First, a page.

“So far, it appears that [the CNIV] has been missed by student and community activists,” Hutchins said, “and our point-of-view dismissed without thoughtful engagement or consideration.”
Schunk said the disconnect between the CNIV and the rest of the community may stem from their preference for an advisory group to “provide perspective based on their efforts decades ago.”
“I’ve seen CNIV move forward with ideas after receiving very little input from community members. They seek to dictate the terms of self-governance themselves,” Schunk said. “We need the involvement of every single group.”
According to longtime I.V. resident, local business owner and alumnus Jay Freeman, complete cityhood for I.V. would be the best option for self-governance. According to Freeman, addressing issues such as renting, leasing and property owner accountability “can only be fixed if we have the ability to change the rules and change the laws that we operate under.”
If you were to go out there and ask people in Isla Vista about self-governance, two-thirds of them don’t know what that means. — Shari Sanders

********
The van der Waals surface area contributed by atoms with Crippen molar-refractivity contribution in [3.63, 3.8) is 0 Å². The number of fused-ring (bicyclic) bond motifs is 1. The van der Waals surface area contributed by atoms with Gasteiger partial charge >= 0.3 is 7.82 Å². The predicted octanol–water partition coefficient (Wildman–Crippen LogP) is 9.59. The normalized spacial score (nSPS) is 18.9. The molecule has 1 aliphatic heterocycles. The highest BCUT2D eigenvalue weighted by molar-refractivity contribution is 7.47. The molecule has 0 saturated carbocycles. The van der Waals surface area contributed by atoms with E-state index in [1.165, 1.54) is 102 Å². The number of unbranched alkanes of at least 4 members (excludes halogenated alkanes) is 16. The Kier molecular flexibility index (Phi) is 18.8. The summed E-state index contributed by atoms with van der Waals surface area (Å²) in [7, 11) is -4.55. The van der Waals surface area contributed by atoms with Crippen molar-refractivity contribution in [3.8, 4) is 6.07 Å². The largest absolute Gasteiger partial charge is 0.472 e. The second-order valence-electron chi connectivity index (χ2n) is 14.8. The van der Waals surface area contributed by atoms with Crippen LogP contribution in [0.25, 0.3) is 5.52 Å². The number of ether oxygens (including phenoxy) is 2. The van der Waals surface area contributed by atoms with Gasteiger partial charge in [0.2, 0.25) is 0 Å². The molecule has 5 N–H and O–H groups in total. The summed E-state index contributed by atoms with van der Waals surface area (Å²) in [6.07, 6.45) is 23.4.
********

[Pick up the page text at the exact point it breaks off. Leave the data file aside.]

“The issues that I see with the Community Service District and the Municipal Advisory Council are that the Community Service District is not allowed to change the rules about how this area works,” Freeman said. “All these things require rule changes.”
According to Freeman’s webpage, the services proposed under a CSD and its method of self-governance by levying taxes do not provide a completely sustainable model for the currently “unsustainable” I.V.
“At this point, the primary concerns people have about Isla Vista becoming a real city are only whether it can sustain its own budget,” Freeman stated. “However, its current situation (where it is essentially subsidized by the rest of the county) is simply unsustainable: Isla Vista needs to either figure out ways to decrease its cost or increase its revenue.”
Self-governance preferences set aside, Sanders said that one of the largest challenges the movement toward self-governance faces is that a majority of the I.V. community is unaware of the implications of self-governance or the existence of self-governance efforts.
“If you were to go out there and ask people in Isla Vista about self-governance, two-thirds of them don’t know what that means,” Sanders said.
According to Schunk, these issues are something that future conversations will hopefully resolve.
“There are a couple primary things that I think we have to keep in mind as we work to include the folks in the conversation who are traditionally not present,” Schunk said. “The biweekly community conversations Jonathan [Abboud] and I are hosting provide an opportunity for community-driven discussion.”
[Correction: A previous version of this article stated the event “Isla Vista Special District – A Conversation on How to Run IV’s Future Government” was at 4 p.m. when in fact it is at 4:30 p.m. The Daily Nexus regrets this error.]